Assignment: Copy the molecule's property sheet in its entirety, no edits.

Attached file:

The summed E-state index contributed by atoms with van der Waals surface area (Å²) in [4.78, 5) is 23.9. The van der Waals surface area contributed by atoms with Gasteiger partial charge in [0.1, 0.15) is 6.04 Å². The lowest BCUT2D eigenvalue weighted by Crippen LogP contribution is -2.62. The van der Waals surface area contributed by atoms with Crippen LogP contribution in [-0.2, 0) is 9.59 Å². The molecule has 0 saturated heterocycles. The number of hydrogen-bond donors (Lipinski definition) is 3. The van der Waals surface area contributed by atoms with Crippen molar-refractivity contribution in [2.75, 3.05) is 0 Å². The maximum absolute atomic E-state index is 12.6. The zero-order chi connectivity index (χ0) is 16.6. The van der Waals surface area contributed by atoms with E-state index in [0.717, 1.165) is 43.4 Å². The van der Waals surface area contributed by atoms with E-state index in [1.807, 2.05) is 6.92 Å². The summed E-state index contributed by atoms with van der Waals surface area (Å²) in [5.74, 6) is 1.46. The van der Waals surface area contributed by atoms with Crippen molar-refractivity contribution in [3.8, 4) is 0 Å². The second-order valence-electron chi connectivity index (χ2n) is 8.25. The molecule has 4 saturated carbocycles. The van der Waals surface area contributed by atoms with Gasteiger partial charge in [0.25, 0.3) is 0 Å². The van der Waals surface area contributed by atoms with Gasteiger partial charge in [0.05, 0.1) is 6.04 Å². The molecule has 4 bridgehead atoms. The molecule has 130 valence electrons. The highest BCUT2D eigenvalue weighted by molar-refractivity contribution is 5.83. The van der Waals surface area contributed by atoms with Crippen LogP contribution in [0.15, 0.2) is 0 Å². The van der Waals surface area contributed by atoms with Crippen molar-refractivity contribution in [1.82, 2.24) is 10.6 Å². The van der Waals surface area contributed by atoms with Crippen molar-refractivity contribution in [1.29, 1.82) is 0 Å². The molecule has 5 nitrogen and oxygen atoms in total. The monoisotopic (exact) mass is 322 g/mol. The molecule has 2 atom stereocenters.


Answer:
The summed E-state index contributed by atoms with van der Waals surface area (Å²) in [4.78, 5) is 23.9. The van der Waals surface area contributed by atoms with Gasteiger partial charge in [0.1, 0.15) is 6.04 Å². The lowest BCUT2D eigenvalue weighted by Crippen LogP contribution is -2.62. The van der Waals surface area contributed by atoms with Crippen LogP contribution in [-0.2, 0) is 9.59 Å². The molecule has 0 saturated heterocycles. The number of hydrogen-bond donors (Lipinski definition) is 3. The van der Waals surface area contributed by atoms with Crippen molar-refractivity contribution in [2.75, 3.05) is 0 Å². The maximum absolute atomic E-state index is 12.6. The zero-order chi connectivity index (χ0) is 16.6. The van der Waals surface area contributed by atoms with E-state index in [0.717, 1.165) is 43.4 Å². The van der Waals surface area contributed by atoms with E-state index in [1.807, 2.05) is 6.92 Å². The summed E-state index contributed by atoms with van der Waals surface area (Å²) in [5.74, 6) is 1.46. The van der Waals surface area contributed by atoms with Crippen molar-refractivity contribution in [3.8, 4) is 0 Å². The second-order valence-electron chi connectivity index (χ2n) is 8.25. The molecule has 4 saturated carbocycles. The van der Waals surface area contributed by atoms with Gasteiger partial charge in [0.25, 0.3) is 0 Å². The van der Waals surface area contributed by atoms with Gasteiger partial charge in [0.05, 0.1) is 6.04 Å². The molecule has 4 bridgehead atoms. The molecule has 130 valence electrons. The highest BCUT2D eigenvalue weighted by molar-refractivity contribution is 5.83. The van der Waals surface area contributed by atoms with Crippen LogP contribution in [0.15, 0.2) is 0 Å². The van der Waals surface area contributed by atoms with Crippen molar-refractivity contribution in [1.82, 2.24) is 10.6 Å². The van der Waals surface area contributed by atoms with Crippen molar-refractivity contribution in [1.29, 1.82) is 0 Å². The molecule has 5 nitrogen and oxygen atoms in total. The monoisotopic (exact) mass is 322 g/mol. The molecule has 2 atom stereocenters.